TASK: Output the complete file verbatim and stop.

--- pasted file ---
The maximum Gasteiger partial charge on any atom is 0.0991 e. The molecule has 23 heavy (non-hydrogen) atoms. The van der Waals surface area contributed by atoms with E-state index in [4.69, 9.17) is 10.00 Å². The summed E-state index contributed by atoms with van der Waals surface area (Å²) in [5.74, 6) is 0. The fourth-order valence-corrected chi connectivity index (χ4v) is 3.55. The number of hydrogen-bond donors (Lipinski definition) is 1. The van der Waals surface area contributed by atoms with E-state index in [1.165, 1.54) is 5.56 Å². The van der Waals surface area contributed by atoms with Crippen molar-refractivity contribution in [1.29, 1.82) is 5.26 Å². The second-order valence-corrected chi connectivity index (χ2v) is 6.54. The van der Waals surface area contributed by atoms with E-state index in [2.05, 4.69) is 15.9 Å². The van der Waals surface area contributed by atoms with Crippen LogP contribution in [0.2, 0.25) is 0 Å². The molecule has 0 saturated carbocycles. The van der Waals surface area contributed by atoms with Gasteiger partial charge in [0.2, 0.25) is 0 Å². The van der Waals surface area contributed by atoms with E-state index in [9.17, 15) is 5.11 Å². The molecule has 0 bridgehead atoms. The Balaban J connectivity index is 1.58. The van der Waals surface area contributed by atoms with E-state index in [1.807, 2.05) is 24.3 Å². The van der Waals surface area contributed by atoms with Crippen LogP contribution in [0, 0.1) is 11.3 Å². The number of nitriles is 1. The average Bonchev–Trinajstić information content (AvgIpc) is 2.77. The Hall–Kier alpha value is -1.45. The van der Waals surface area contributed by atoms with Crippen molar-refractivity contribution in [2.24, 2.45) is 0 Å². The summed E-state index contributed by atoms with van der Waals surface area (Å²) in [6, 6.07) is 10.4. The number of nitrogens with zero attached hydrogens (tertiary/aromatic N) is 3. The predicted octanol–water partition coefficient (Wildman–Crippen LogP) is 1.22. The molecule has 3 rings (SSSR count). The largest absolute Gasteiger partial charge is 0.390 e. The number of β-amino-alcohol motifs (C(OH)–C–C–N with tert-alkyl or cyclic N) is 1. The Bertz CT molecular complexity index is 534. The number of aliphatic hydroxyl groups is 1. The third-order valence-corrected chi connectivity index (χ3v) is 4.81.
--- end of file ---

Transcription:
The maximum Gasteiger partial charge on any atom is 0.0991 e. The molecule has 23 heavy (non-hydrogen) atoms. The van der Waals surface area contributed by atoms with E-state index in [4.69, 9.17) is 10.00 Å². The summed E-state index contributed by atoms with van der Waals surface area (Å²) in [5.74, 6) is 0. The fourth-order valence-corrected chi connectivity index (χ4v) is 3.55. The number of hydrogen-bond donors (Lipinski definition) is 1. The van der Waals surface area contributed by atoms with E-state index in [1.165, 1.54) is 5.56 Å². The van der Waals surface area contributed by atoms with Crippen molar-refractivity contribution in [1.29, 1.82) is 5.26 Å². The second-order valence-corrected chi connectivity index (χ2v) is 6.54. The van der Waals surface area contributed by atoms with E-state index in [2.05, 4.69) is 15.9 Å². The van der Waals surface area contributed by atoms with Crippen LogP contribution in [0.2, 0.25) is 0 Å². The molecule has 0 saturated carbocycles. The van der Waals surface area contributed by atoms with Gasteiger partial charge in [0.2, 0.25) is 0 Å². The van der Waals surface area contributed by atoms with E-state index in [9.17, 15) is 5.11 Å². The molecule has 0 bridgehead atoms. The Balaban J connectivity index is 1.58. The van der Waals surface area contributed by atoms with E-state index in [1.807, 2.05) is 24.3 Å². The van der Waals surface area contributed by atoms with Crippen LogP contribution in [0, 0.1) is 11.3 Å². The number of nitriles is 1. The average Bonchev–Trinajstić information content (AvgIpc) is 2.77. The Hall–Kier alpha value is -1.45. The van der Waals surface area contributed by atoms with Crippen molar-refractivity contribution in [2.24, 2.45) is 0 Å². The summed E-state index contributed by atoms with van der Waals surface area (Å²) in [6, 6.07) is 10.4. The number of nitrogens with zero attached hydrogens (tertiary/aromatic N) is 3. The predicted octanol–water partition coefficient (Wildman–Crippen LogP) is 1.22. The molecule has 3 rings (SSSR count). The largest absolute Gasteiger partial charge is 0.390 e. The number of β-amino-alcohol motifs (C(OH)–C–C–N with tert-alkyl or cyclic N) is 1. The Bertz CT molecular complexity index is 534. The number of aliphatic hydroxyl groups is 1. The third-order valence-corrected chi connectivity index (χ3v) is 4.81.